The church in Corinth was in serious turmoil.  There was much debate about many topics and they were constantly bending to the will of the local culture, adapting to be more acceptable to the surrounding culture.  So in chapter 12, Paul is addressing the hot debate of the day, spiritual gifts.  He literally starts with a statement showing he saw the local church as really confused.  “Now concerning spiritual gifts, brothers, I do not want you to be uninformed.” (1 Cor 12:1)  His primary concern here was addressing that there are a variety of gifts but all flow from one God.  He didn’t give every believer the same gifts and that all gifts were to Glorify Him.  The primary debate had been surrounding the gift of speaking in tongues so Paul is clarifying that like ALL gifts, this gift was given to SOME people and should only be seen as a way to glorify God in Heaven, not be some proof of spirituality in man.

Why understanding of this chapter is so important is because the ‘love chapter’ follows.  These two “chapters” should actually be read and understood together.  His point in chapter 12 is that displaying a gift as some sort of validation of your spirituality is just simply wrong.  ALL gifts are from God, given to ALL believers as He chooses and for one purpose only, to demonstrate God’s love to the world.

This is why chapter 13 begins with, “If I speak in the tongues of men and of angels, but have not love, I am a noisy gong or a clanging cymbal. And if I have prophetic powers, and understand all mysteries and all knowledge, and if I have all faith, so as to remove mountains, but have not love, I am nothing. If I give away all I have, and if I deliver up my body to be burned, but have not love, I gain nothing.” (1 Cor 13:1-3)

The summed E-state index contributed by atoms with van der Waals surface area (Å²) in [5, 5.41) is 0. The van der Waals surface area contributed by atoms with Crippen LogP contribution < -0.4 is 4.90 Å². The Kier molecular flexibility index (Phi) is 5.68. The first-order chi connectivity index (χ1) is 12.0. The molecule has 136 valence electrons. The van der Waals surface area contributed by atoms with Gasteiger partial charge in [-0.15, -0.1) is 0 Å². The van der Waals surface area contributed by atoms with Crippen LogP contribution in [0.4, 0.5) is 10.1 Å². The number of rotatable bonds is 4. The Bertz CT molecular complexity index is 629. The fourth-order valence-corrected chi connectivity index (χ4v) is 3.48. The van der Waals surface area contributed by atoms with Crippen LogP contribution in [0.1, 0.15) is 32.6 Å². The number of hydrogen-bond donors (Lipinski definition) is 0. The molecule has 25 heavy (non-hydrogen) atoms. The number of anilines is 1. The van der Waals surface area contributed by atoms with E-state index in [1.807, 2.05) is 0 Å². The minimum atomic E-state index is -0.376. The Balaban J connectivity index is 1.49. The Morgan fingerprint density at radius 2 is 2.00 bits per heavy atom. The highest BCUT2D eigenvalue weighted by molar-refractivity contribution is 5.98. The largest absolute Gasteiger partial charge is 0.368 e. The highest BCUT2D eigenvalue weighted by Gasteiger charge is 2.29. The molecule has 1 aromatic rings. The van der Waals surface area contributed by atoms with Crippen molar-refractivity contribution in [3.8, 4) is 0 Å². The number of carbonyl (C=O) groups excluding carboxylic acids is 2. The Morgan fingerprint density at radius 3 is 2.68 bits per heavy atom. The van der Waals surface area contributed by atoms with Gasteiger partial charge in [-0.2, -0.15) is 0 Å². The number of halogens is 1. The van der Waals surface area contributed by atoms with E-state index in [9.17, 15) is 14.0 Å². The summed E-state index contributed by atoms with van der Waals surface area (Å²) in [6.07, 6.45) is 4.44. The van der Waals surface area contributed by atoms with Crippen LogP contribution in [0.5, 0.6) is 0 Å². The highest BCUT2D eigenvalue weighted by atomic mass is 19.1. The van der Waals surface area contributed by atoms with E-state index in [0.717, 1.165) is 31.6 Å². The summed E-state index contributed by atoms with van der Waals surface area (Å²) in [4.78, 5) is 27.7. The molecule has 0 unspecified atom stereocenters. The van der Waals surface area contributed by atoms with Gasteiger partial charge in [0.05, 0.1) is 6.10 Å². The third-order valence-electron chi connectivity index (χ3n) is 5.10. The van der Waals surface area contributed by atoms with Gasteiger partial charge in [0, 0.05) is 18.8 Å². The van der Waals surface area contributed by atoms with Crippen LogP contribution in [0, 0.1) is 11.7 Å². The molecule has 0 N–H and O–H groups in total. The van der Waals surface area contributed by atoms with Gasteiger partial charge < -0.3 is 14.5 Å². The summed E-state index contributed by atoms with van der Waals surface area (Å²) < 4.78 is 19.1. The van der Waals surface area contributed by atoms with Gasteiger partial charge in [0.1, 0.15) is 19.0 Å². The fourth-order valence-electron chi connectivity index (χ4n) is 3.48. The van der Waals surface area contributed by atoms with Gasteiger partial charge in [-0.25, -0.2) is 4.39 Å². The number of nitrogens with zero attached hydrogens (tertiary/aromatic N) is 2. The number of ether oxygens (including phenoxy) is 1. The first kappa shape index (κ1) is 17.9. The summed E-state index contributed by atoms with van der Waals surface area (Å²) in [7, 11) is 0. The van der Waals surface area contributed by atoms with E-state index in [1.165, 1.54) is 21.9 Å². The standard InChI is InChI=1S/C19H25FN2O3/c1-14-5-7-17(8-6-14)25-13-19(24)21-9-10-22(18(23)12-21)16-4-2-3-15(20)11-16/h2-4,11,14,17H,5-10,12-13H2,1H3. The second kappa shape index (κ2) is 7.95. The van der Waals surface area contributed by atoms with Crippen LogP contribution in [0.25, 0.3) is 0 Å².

Every spiritual gift available is completely useless, absolutely nothing, without love.  And what kind of love?  The kind that “does not rejoice at wrongdoing, but rejoices with the truth.” (v 6)  Then chapter 13 ends with “So now faith, hope, and love abide, these three; but the greatest of these is love. (v 13)  Then chapter 14 returns to spiritual gifts, getting back to the hot debate that was occurring in Corinth at the time.

So in the end, as Paul was addressing a deeply debated topic that was actually splitting the church into factions, he paused one single thought (chapters 12 and 14) and says, none of it matters without real Godly agape love.  So the application of these 3 chapters actually goes WAY beyond spiritual gifts.  With any topic consuming and dividing the church… if we would all pause and reflect on what real Godly love is actually about… we can better address the heart behind the debate.